When Thomas Jefferson Elementary School students and teachers arrived to school on August 23, 2011, there was no way that they could have known that it would be their last in that building.
As everyone went about the day, getting accustomed to new routines and a fresh school year, a great shift was taking place.
Not in school though—underground.
When the 5.8 magnitude earthquake violently rattled the people of Louisa County, millions along the Eastern Seaboard and throughout the Mid Atlantic region, it was the educators who were clearly the heroes that day—at least in this county.
Unnerved themselves, it was the teachers and administrators who reassured their young students that all would be well as they evacuated the terrified youngsters. Only a few minor injuries were reported countywide and everyone counted their blessings that it hadn’t been much worse.
Aftershock followed aftershock that day, and into the days, weeks and months following the quake—some more powerful than others.
Nerves were frayed, but that didn’t stop the entire community from rallying together. Everyone pitched in to help others and all were made stronger by their shared experience.
The after-effects though were disastrous. Thomas Jefferson Elementary, Louisa County High School, as well as numerous businesses, churches and homes were damaged in the community—some beyond repair.
That was the case for the county’s two oldest schools in use. They were ravaged beyond repair. The newer schools, Trevilians, Jouett and Moss- Nuckols elementaries, suffered only minor quake damage. The final repairs to those buildings are taking place this summer.
Happily, at the same time, the final touches are being put on a new elementary school to house the Thomas Jefferson Elementary family once again. When school starts on August 13, Louisa County elementary school students are going to experience something completely foreign to them—a real building.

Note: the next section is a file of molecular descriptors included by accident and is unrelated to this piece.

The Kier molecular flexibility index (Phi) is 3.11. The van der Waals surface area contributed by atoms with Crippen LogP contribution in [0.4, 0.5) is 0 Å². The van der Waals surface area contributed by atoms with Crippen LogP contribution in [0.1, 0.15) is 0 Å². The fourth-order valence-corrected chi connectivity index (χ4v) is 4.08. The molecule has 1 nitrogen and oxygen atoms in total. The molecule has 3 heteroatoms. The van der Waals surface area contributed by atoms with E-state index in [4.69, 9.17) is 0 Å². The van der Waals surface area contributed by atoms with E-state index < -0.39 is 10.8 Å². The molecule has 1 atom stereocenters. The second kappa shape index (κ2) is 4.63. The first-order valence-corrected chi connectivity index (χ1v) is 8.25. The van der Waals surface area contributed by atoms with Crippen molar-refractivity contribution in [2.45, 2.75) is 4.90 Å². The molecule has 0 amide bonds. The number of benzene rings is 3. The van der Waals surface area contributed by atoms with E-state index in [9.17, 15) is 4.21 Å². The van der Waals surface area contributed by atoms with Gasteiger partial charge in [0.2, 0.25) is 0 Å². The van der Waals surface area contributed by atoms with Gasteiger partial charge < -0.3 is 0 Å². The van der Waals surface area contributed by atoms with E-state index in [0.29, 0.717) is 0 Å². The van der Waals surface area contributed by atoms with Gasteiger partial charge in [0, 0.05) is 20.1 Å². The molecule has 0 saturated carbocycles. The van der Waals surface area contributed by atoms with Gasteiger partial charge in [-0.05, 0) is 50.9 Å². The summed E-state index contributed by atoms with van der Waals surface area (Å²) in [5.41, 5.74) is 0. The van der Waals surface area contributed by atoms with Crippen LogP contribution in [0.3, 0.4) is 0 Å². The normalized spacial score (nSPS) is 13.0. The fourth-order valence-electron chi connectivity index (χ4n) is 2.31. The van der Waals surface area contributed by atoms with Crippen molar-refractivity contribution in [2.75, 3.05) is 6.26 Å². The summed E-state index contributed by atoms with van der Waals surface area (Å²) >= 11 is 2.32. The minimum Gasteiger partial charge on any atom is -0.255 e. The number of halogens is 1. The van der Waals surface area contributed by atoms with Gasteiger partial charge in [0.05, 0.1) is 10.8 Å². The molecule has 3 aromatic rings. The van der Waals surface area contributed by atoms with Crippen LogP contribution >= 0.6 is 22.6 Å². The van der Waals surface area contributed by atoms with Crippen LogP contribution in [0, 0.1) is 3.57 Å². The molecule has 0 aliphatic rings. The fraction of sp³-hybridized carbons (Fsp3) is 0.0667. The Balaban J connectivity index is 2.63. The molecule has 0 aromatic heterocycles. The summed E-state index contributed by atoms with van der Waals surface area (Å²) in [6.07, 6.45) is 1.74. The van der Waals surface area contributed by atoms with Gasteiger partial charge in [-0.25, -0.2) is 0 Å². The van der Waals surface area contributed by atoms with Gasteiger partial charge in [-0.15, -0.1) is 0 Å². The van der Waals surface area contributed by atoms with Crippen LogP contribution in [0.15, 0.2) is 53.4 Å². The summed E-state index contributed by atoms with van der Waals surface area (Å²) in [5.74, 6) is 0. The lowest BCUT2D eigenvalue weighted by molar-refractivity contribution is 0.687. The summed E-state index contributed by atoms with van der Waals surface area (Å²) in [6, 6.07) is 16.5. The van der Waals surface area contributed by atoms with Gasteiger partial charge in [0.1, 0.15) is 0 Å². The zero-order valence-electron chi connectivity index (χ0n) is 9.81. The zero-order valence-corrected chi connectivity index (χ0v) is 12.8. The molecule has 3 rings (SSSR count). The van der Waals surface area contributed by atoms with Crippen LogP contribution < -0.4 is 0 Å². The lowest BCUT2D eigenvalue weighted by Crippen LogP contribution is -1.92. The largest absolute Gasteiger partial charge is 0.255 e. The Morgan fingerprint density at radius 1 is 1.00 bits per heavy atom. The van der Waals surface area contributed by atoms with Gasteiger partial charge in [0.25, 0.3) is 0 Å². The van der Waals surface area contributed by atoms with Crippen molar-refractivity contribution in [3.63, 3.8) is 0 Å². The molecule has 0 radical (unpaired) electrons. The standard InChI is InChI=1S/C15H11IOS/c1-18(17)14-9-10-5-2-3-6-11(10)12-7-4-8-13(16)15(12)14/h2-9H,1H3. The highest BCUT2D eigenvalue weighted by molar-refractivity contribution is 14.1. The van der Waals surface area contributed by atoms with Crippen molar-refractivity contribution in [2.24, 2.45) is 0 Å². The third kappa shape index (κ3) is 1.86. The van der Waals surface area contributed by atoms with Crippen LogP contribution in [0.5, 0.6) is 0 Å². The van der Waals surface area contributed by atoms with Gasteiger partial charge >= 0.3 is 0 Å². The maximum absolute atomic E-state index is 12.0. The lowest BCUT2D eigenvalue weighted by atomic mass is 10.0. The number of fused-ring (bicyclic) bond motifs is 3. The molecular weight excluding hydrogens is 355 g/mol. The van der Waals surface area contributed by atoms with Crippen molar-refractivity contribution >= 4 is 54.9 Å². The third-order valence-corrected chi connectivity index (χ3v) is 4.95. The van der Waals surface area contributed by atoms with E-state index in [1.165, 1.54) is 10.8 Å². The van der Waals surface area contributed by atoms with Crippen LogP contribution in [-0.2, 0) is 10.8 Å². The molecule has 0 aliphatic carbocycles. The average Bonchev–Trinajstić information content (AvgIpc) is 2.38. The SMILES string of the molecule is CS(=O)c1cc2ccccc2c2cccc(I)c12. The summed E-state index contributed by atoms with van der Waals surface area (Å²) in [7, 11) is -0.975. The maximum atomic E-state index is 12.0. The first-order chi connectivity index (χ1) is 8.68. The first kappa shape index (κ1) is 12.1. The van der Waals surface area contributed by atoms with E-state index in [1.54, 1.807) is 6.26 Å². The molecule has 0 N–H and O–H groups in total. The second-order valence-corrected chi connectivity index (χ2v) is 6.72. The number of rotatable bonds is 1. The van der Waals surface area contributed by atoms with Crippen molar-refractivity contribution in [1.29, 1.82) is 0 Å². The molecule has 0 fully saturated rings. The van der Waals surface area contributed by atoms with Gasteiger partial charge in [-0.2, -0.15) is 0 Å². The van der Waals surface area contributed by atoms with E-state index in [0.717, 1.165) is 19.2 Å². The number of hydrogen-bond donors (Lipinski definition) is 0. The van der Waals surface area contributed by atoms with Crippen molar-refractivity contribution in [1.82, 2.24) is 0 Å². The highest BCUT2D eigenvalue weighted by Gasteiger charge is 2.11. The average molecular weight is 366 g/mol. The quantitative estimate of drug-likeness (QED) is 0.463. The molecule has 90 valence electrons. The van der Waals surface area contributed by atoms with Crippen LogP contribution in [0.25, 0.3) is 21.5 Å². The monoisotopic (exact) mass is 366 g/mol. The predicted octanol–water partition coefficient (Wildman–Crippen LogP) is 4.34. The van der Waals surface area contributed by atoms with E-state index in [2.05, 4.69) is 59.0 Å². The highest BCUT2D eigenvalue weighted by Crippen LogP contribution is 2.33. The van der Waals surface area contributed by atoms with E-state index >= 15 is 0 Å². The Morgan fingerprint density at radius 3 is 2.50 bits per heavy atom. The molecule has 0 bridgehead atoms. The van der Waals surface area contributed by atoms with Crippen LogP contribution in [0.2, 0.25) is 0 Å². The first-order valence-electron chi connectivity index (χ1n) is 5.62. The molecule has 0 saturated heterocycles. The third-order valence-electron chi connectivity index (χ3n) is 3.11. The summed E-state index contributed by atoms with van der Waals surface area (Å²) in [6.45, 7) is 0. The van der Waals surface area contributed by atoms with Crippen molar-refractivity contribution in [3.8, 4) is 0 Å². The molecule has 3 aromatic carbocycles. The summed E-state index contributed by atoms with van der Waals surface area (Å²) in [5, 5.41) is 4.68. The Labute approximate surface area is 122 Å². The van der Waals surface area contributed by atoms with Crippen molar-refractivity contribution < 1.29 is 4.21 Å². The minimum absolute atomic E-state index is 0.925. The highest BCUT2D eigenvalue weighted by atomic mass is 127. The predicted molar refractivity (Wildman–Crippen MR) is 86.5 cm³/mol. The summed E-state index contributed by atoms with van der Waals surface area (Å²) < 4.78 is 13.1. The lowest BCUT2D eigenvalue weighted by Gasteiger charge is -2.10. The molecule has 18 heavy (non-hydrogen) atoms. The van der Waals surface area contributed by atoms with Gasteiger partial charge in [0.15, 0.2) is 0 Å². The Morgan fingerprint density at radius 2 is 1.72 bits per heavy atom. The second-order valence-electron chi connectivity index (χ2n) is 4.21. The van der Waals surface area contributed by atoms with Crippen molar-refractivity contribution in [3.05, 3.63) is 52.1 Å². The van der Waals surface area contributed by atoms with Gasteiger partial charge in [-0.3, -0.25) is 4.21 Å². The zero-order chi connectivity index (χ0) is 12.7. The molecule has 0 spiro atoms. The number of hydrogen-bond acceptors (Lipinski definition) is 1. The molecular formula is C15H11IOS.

It’s been a lengthy process to get from Point A to Point B over the past three years, but the wait has been well worth it. Now, Thomas Jefferson’s students will be able to make new memories in their brand-new school.
However, the past will never be forgotten, and mementos of the former school will be there for all to see in the front entrance of the building.
A brick wall fabricated of materials from the old school is prominent, and cemented into a segment of the wall is the cornerstone from the former A.G. Richardson High School.
Wings in the new school will be named after two of Louisa’s most prominent black educators. Their names were once affixed to the two schools that were previously on that site and eventually were connected into one larger Thomas Jefferson Elementary.
A naming committee recently recommended and the school board agreed that the eastern wing will be named for Archie Gibbs Richardson and the western wing for Zelda Carter Morton.
Richardson became one of the highest-ranking African-Americans in state government as associate supervisor of negro education. When he retired in 1968, he served in the capacity of Virginia Department of Education’s associate director of secondary education.
Morton taught in Louisa County and was the county’s former supervisor of negro education.
The Thomas Jefferson Elementary School of 2014 is the culmination of many years of history, home to thousands of bright young minds and a treasured landmark of Louisa County history.
Now, it’s time to celebrate everything that the school represents—a link from the past to the present and into the future—a place where community is family, lifelong friendships are born and bright minds are molded—a symbol of rebirth.
The community is invited to attend a ribbon cutting celebration at the new Thomas Jefferson Elementary School on Monday, July 28 at 6 p.m. Following the ceremony, attendees can tour the facility.
A special dedication ceremony will be held in October.
By Deana Meredith